Earth just had its shortest day ever — and an irregular wobble at the poles may be to blame

Earth just had its shortest day ever -- and an irregular wobble at the poles may be to blame

If you thought time flies way too fast these days, you’re not technically wrong. On June 29, Earth experienced the shortest day ever since record-keeping with high-precision atomic clocks began, clocking in a full revolution around its axis 1.59 milliseconds short of 24 hours.

Credit: Pixabay.

The days on Earth are supposed to get increasingly longer as time passes due to exchanges in angular momentums between Earth and the Moon. When life on the planet first emerged, about 3.5 billion years ago, a day lasted 12 hours. At the emergence of photosynthesis 2.5 billion years ago, the day lasted 18 hours. And 1.7 billion years ago when the first eukaryotic cells emerged, a day lasted 21 hours long.

While Earth’s rotation speed is on a decreasing trend, the past few decades have been an anomaly with the planet’s spin going against the grain and actually turning faster.

In 2020, scientists registered 28 of the shortest days in the past 50 years, with the shortest of those, on 19 July, shaving 1.47 milliseconds off the 86,400 seconds that make up 24 hours. The new 29 June record is just a few milliseconds shorter, but it still counts.

It’s not entirely clear why days are getting shorter rather than longer as they have across geological history, but there are many factors that can have an influence. Strong winds during El Nino can slightly slow down the planet’s rotation due to drag from the atmosphere, while earthquakes can have the opposite effect shortening days.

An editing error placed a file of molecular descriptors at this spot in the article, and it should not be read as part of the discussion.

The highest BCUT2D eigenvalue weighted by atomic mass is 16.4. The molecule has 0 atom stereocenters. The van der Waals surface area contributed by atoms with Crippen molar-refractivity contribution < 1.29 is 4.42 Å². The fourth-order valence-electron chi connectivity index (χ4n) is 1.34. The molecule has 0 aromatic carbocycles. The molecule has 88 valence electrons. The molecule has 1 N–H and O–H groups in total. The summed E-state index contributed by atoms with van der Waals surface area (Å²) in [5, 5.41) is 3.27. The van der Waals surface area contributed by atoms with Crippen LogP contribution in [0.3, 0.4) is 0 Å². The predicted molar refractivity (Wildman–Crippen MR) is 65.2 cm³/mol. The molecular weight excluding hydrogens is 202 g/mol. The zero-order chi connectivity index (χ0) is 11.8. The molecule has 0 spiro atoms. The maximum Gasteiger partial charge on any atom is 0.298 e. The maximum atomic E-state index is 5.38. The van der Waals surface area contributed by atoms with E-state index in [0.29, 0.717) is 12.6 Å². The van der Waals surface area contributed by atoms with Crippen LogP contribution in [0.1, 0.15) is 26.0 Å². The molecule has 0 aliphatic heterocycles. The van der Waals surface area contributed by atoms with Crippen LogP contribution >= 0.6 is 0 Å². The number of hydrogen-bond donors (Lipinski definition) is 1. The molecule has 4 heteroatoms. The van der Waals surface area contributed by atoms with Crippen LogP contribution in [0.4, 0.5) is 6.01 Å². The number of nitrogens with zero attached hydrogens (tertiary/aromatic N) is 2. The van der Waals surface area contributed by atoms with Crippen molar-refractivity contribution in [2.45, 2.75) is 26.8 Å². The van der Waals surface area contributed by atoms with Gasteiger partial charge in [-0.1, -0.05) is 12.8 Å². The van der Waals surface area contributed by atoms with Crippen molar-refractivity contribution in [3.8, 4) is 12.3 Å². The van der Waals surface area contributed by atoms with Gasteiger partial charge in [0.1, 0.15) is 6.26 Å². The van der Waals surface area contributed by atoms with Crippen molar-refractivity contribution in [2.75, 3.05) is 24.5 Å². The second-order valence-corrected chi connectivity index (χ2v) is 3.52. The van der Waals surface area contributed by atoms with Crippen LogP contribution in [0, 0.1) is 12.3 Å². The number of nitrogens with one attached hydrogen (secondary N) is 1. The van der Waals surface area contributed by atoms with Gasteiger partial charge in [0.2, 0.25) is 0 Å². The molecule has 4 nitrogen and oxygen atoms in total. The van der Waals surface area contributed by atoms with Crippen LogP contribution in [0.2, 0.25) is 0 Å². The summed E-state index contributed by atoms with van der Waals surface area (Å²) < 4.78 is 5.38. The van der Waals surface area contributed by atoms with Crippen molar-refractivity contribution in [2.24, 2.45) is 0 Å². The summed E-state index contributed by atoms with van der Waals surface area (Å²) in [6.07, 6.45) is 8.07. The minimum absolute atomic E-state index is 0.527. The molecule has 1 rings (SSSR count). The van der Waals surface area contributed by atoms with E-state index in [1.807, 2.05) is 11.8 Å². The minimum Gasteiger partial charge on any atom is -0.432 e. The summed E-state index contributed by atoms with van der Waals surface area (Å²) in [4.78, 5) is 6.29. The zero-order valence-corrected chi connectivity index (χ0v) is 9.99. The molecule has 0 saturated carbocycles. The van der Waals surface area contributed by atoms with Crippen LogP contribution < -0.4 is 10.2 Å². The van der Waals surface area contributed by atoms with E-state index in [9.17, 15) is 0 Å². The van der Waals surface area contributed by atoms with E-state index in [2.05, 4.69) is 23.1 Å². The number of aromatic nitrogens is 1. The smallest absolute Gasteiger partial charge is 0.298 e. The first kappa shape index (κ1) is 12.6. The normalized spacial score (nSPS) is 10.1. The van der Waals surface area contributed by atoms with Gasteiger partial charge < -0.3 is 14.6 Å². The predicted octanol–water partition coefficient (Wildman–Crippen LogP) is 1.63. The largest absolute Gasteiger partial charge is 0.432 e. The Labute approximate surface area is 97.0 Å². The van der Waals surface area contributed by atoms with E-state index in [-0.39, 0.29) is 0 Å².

But what may explain the current temporary day shortening are wobbles in Earth’s axis due to the fact that Earth is not exactly a perfect sphere. Earth has a bulge at the equator and its poles are slightly squashed. Any spinning sphere-like object that is not entirely spherical will wobble in some way.

According to scientists Leonid Zotov, Christian Bizouard, and Nikolay Sidorenkov, an irregular pattern of movements of Earth’s geographical poles known as the ‘Chandler Wobble’ is particularly important. This wobble varies in amplitude from decade to decade, a motion that is thought to be driven by changes in pressure at the bottom of the oceans caused by fluctuations in salinity, temperature, and ocean circulation.

The Chandler Wobble, which has a period of 433 days and was discovered by American astronomer Seth Carlo Chandler in 1891, typically has a normal amplitude of 3 to 4 meters at Earth’s surface. But Zotov says that from 2017 to 2020 the wobble disappeared, which may be explained by the melting and refreezing of ice caps on the world’s tallest mountains.

Although variations in the length of day are imperceptible, they can add up over the years to produce significant effects. In fact, shorter or longer days than we’re used to could make a mess out of our sensitive hardware whose clocks cannot always be synchronized by satellites. This has caused some concerns that echo the Y2K crisis, a problem in the coding of computerized systems that was projected to create havoc in computers and computer networks around the world at the beginning of the year 2000. But Y2K turned out to be no more than a minor nuisance and there are good reasons to believe changes in Earth’s spin will not significantly affect time keeping during our lifetimes.

The International Telecommunication Union, a United Nations body, first added a leap second in 1972 in order to compensate for changes in the length of day and most recently added another one in 2016. However, scientists claim there’s a good 70% chance the planet has reached its peak rotational speed, meaning we will most likely never experience a shorter day than on June 29. Sounds like the fast times are over.